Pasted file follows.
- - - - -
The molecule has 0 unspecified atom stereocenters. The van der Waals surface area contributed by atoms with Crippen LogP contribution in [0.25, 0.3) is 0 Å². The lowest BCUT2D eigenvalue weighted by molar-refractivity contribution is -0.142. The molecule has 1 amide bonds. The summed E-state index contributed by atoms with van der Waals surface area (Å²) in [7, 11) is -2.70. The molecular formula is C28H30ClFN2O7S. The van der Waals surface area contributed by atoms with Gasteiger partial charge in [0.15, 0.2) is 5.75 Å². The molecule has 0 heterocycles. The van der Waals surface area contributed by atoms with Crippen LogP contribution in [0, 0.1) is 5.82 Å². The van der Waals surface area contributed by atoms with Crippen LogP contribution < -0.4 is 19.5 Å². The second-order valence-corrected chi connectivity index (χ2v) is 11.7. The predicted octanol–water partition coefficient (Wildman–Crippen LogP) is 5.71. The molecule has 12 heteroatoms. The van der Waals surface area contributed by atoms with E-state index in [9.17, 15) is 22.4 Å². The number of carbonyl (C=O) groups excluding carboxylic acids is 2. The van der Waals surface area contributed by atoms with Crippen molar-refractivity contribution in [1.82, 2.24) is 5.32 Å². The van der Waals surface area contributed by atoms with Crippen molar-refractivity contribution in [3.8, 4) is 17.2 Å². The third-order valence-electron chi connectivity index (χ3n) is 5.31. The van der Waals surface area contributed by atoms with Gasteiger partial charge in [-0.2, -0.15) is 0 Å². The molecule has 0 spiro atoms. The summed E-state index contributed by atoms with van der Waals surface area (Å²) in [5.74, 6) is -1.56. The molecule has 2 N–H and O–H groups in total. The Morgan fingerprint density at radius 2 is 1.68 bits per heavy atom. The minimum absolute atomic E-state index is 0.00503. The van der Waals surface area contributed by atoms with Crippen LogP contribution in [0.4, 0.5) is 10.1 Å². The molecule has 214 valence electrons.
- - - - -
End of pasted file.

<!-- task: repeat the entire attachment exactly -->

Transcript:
The molecule has 0 unspecified atom stereocenters. The van der Waals surface area contributed by atoms with Crippen LogP contribution in [0.25, 0.3) is 0 Å². The lowest BCUT2D eigenvalue weighted by molar-refractivity contribution is -0.142. The molecule has 1 amide bonds. The summed E-state index contributed by atoms with van der Waals surface area (Å²) in [7, 11) is -2.70. The molecular formula is C28H30ClFN2O7S. The van der Waals surface area contributed by atoms with Gasteiger partial charge in [0.15, 0.2) is 5.75 Å². The molecule has 0 heterocycles. The van der Waals surface area contributed by atoms with Crippen LogP contribution in [0, 0.1) is 5.82 Å². The van der Waals surface area contributed by atoms with Crippen LogP contribution < -0.4 is 19.5 Å². The second-order valence-corrected chi connectivity index (χ2v) is 11.7. The predicted octanol–water partition coefficient (Wildman–Crippen LogP) is 5.71. The molecule has 12 heteroatoms. The van der Waals surface area contributed by atoms with E-state index in [9.17, 15) is 22.4 Å². The number of carbonyl (C=O) groups excluding carboxylic acids is 2. The van der Waals surface area contributed by atoms with Crippen molar-refractivity contribution in [1.82, 2.24) is 5.32 Å². The van der Waals surface area contributed by atoms with Crippen molar-refractivity contribution in [3.8, 4) is 17.2 Å². The third-order valence-electron chi connectivity index (χ3n) is 5.31. The van der Waals surface area contributed by atoms with Gasteiger partial charge in [-0.2, -0.15) is 0 Å². The molecule has 0 spiro atoms. The summed E-state index contributed by atoms with van der Waals surface area (Å²) in [5.74, 6) is -1.56. The molecule has 2 N–H and O–H groups in total. The Morgan fingerprint density at radius 2 is 1.68 bits per heavy atom. The minimum absolute atomic E-state index is 0.00503. The van der Waals surface area contributed by atoms with Crippen LogP contribution in [0.4, 0.5) is 10.1 Å². The molecule has 214 valence electrons.